"This is the Year of Gatsby," the Chicago Tribune's Julia Keller announces, but not because Fitzgerald's novel makes any political statements or critiques capitalism, she insists. Keller complains The Great Gatsby has been "hijacked by the likes of Krugman, who, in his blog, cites the work of fellow economist Alan Krueger and the latter's "Gatsby curve" that illustrates the gap between haves and have-nots."
Okay, so this is the Year of Gatsby, but we can't talk about the issue of wealth in America, the most important issue of the 2012 U.S. election. So what is The Great Gatsby about, according to Keller? "It's about the American dream — which is celebrated, not undermined, in the novel. There. Simple as that. Any other reading is a coarse distortion of Fitzgerald's work."
Putting aside for a moment Keller's utterly fatuous claim that any novel, let alone one as rich as Fitzgerald's, can only be interpreted one way, let's take a look at the proposition that the novel is a celebration of the American dream.
In his reflections on the Jazz Age, Fitzgerald pinpointed 1922, the year in which Gatsby takes place, as the last moment when the American dream still retained its Edenic (Puritan, to be precise) form. He called 1922 "the peak of the younger generation." After that, traditional values were dissolved, history forgotten, and "with a whoop the orgy began."
Fitzgerald dramatizes the collapse of the certitudes that supported the American dream most vividly in Nick's debates about consciousness and will, which spin off into questions about eros, faith, and the ultimate powerlessness of the self against the forces of history.
The novel is obsessed about the passage of time--see, for example, Nick's elegiac description of a winter train ride through Wisconsin. The characters are keenly aware that they are confronting an entirely new reality. At a time when best-selling American novels were often set in small town America ( for example, Sinclair Lewis's Main Street  and Babbitt ), Fitzgerald set his novel in New York City and its affluent environs. Fitzgerald writes about ads, photographs, automobiles, magazines, and Broadway musicals. He juxtaposes images of post-war New York with the stultifying social mores that doom Jay and Daisy. In The Great Gatsby new ways of experiencing and feeling emerge, but they can't be reconciled with the social structure, which remains inert despite its surface changes.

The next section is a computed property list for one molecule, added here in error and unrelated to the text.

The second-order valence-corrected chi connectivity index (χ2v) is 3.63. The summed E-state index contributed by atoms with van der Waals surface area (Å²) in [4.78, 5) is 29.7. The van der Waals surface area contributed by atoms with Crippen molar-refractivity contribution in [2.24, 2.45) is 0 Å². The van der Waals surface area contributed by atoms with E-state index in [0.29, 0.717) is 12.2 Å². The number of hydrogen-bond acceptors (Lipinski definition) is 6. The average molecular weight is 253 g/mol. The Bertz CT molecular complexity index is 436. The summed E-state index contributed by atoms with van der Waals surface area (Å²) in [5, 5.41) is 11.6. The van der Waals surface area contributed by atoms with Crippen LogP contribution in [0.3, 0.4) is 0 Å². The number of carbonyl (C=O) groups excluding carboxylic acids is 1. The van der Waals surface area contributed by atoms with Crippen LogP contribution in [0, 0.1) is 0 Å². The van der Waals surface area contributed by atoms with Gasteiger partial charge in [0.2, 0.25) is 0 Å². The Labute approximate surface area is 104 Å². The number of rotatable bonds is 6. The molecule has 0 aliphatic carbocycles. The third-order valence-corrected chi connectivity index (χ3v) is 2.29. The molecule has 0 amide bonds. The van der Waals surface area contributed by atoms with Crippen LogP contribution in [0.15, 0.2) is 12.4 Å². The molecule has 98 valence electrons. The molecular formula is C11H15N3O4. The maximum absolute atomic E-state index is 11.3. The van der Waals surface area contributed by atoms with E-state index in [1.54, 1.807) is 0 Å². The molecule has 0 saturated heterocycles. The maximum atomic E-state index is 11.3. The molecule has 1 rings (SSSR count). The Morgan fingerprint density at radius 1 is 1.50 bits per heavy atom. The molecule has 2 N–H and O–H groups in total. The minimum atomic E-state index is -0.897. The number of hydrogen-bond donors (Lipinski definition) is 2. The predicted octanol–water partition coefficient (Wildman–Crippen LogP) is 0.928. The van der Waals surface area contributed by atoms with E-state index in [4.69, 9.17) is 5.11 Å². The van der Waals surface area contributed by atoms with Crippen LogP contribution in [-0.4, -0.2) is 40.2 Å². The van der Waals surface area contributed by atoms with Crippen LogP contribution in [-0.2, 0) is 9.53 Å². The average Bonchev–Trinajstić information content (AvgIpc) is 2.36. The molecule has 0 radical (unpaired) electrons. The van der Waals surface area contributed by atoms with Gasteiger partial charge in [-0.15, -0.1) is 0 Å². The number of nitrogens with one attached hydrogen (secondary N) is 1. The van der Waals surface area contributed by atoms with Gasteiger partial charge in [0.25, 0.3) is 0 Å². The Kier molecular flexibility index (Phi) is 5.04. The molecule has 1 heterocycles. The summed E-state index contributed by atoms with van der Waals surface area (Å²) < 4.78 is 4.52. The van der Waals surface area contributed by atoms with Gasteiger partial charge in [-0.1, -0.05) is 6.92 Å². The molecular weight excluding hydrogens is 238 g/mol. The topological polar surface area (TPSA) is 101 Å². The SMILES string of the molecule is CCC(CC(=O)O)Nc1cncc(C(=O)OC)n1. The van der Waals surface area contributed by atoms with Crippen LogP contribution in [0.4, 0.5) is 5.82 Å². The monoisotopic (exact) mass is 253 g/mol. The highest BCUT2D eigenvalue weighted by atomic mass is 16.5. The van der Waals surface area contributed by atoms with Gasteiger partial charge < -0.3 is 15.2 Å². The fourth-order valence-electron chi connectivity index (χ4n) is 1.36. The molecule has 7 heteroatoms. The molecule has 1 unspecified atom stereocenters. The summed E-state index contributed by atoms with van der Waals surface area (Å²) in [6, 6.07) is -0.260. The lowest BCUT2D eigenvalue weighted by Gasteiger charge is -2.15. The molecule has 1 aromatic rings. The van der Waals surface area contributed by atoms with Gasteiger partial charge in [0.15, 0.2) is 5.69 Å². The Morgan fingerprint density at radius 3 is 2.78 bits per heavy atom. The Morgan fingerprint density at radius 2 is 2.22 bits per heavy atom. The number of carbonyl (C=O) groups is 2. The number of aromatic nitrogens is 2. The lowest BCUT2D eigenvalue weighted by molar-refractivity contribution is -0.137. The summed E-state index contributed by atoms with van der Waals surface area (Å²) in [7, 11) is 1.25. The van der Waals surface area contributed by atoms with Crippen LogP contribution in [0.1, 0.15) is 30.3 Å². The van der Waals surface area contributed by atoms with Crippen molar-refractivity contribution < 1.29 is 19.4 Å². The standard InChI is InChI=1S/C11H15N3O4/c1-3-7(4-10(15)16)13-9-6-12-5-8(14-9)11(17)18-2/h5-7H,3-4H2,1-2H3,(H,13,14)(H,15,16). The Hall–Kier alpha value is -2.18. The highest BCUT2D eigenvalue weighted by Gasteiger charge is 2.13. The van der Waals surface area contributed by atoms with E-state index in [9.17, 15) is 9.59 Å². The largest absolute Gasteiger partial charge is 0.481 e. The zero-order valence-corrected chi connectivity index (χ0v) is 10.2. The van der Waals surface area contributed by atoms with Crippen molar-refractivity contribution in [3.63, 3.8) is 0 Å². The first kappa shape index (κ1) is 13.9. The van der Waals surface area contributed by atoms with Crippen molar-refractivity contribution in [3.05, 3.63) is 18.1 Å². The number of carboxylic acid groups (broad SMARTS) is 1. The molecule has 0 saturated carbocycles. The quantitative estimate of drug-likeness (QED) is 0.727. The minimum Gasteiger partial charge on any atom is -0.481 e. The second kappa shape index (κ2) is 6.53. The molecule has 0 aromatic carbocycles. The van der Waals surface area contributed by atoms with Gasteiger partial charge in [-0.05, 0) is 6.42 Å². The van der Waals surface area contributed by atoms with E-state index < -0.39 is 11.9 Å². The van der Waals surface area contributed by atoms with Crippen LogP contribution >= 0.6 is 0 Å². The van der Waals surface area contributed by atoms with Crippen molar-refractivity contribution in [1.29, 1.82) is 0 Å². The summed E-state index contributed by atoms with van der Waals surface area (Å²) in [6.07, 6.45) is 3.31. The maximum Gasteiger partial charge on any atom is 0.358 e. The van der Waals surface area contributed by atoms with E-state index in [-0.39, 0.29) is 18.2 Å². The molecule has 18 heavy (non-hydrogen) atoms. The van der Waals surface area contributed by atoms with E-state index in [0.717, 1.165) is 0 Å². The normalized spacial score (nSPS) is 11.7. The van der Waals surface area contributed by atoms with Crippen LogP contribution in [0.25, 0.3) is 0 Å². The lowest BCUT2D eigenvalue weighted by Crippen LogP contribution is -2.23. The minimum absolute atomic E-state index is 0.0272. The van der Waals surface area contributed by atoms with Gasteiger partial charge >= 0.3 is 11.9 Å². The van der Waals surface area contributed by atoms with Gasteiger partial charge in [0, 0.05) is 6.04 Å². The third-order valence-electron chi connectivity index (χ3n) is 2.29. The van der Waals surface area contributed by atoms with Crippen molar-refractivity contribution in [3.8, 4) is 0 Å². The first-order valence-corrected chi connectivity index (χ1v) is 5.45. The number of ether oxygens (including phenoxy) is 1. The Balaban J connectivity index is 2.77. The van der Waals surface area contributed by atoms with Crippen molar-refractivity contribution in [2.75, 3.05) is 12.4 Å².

It's often been claimed that The Great Gatsby is a rewriting of Joseph Conrad's Almayer's Folly (1920). Both novels are about a hero's dream of a better future seen from an ironic time perspective, namely, after the dream has been dashed. In Conrad as in Fitzgerald point of view is everything, which is why Jay Gatsby doesn't tell his own story. Fitzgerald's great theme was recapturing a vanished past. The tragedy of his heroes is the great problem of the American dream in late capitalism: You can't know when the dream has finally arrived until it's gone, for desire keeps propelling you blindly toward an uncertain future.
Whatever happened to Surrealism? Does anyone create Surrealist artworks anymore? The heyday of European Surrealism--Surrealism with a capital S--was brief and a long time ago. If you want some arbitrary dates, how about 1929, when Max Ernst conjured up The Master's Bedroom, to 1931, when Alberto Giacometti, Salvador Dali, and André Breton published the last Surrealist manifestos in the periodical Le Surréalisme au service de la révolution. Even past its peak, however, Surrealism remained an important tool for critique. Rem Koolhaas's Delirious New York, for example, was a Surrealist study of Manhattan's collective unconscious expressed in the realities of the grid.
The digitization of culture, for all its benefits we currenlyt enjoy, has robbed us of the mystery and depth, the magical qualities of an unconscious that speaks through the object world. The relentless digitization of contemporary culture renders America's damaged and broken industrial culture as a kind of analogue undead, not worthy of interest or meaning. As Walter Benjamin put it in his 1929 essay, "Surrealism: The Last Snapshot of the European Intelligentsia," the Surrealists were "the first to perceive the revolutionary energies in the 'outmoded.'" The outmoded now gets recycled and re-fetishized as a deliberately anti-digital platform. Or it is ignored altogether. In neither case is the forgetten ever invested with transformative enegry.
One sign that Surrealism really is dead is the Francesca Woodman exhibit at the Guggenheim in New York. Woodman came out of the Rhode Island School of Design, but she might as well have stepped out of a Louis Aragon novel. Already an artist with a developed aesthetic at 18, she found her material during a visit to Rome in 1977. By age 22, in 1981, she committed suicide.
Her slender body of work includes a book entitled Some Disordered Interior Geometries. Woodman overwrite a brief introduction to Euclidian geometry with handwritten notes and her own enigmatic photographs featuring fragments of her own naked body. Woodman invokes Surrealist photography's oscillation between fragmentary parts and festishistic wholes, in which the female body appears simultaneously castrated and castrative. The juxtaposition between the rational and the bodily is crude, as Surrealism can sometimes be, but Adam Harrison Levy reports the book has its own fascination.